"The replicable nature of content in networked publics means that what is replicated may be altered in ways that people do not easily realize."

  • searchability: the potential visibility of content in networked publics is great.

"Librarians and other information specialists have long developed techniques to make accessing information easier and more effective. Metadata schemes and other strategies for organizing content have been central to these efforts. Yet, the introduction of search engines has radically reworked the ways in which information can be accessed. Search has become a commonplace activity among Internet users." "Search makes finding people in networked publics possible and, as GPS-enabled mobile devices are deployed, we will see such practices be part of other aspects of everyday life."

  • scalability: content in networked publics can be accessed through search.

"Technology enables broader distribution, either by enhancing who can access the real-time event or widening access to reproductions of the moment."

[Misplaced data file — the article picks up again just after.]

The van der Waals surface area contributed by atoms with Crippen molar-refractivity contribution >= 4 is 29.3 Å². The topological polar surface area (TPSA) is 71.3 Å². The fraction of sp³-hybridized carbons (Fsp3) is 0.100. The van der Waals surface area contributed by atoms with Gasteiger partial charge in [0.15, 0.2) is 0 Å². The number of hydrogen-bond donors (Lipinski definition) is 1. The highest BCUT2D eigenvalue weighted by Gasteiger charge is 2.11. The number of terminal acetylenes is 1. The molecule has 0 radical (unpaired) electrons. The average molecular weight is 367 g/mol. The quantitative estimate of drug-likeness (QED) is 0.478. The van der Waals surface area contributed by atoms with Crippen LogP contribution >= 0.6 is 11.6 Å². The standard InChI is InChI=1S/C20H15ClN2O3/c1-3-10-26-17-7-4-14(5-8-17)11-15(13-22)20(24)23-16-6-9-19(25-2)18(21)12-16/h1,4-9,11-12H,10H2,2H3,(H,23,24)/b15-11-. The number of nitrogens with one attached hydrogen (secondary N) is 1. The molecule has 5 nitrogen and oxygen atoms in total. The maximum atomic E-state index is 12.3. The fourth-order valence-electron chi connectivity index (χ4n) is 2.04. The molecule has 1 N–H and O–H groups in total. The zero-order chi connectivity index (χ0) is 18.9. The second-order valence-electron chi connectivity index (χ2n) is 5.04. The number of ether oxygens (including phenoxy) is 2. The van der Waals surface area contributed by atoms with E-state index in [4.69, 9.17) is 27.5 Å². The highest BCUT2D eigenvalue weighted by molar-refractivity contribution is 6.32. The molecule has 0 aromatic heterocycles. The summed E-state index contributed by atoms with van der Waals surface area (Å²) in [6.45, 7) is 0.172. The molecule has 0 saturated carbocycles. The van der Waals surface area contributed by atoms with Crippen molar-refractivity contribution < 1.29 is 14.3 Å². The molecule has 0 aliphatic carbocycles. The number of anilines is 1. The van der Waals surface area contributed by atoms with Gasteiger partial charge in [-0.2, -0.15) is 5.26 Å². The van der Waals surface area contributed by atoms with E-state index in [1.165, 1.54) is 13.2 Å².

"The Internet introduced new possibilities for distribution; blogging alone allowed for the rise of grassroots journalism (Gillmor, 2004) and a channel for anyone to espouse opinions (Rettberg, 2008)."

"The Internet may enable many to broadcast content and create publics, but it does not guarantee an audience. What scales in networked publics may not be what everyone wishes to scale. Furthermore, while a niche group may achieve visibility that resembles “micro-celebrity” (Senft, 2008), only a small fraction receives mass attention while many more receive very small, localized attention. Scalability in networked publics is about the possibility of tremendous visibility, not the guarantee of it."

What kind of content does scale in networked publics?

"The property of scalability does not necessarily scale what individuals want to have scaled or what they think should be scaled, but what the collective chooses to amplify."


Central Dynamics in Networked Publics

Networked publics affordances allow new social dynamics and create challenges. They require people to manage invisible audiences, collapsed contexts, and a blurring between the public and private.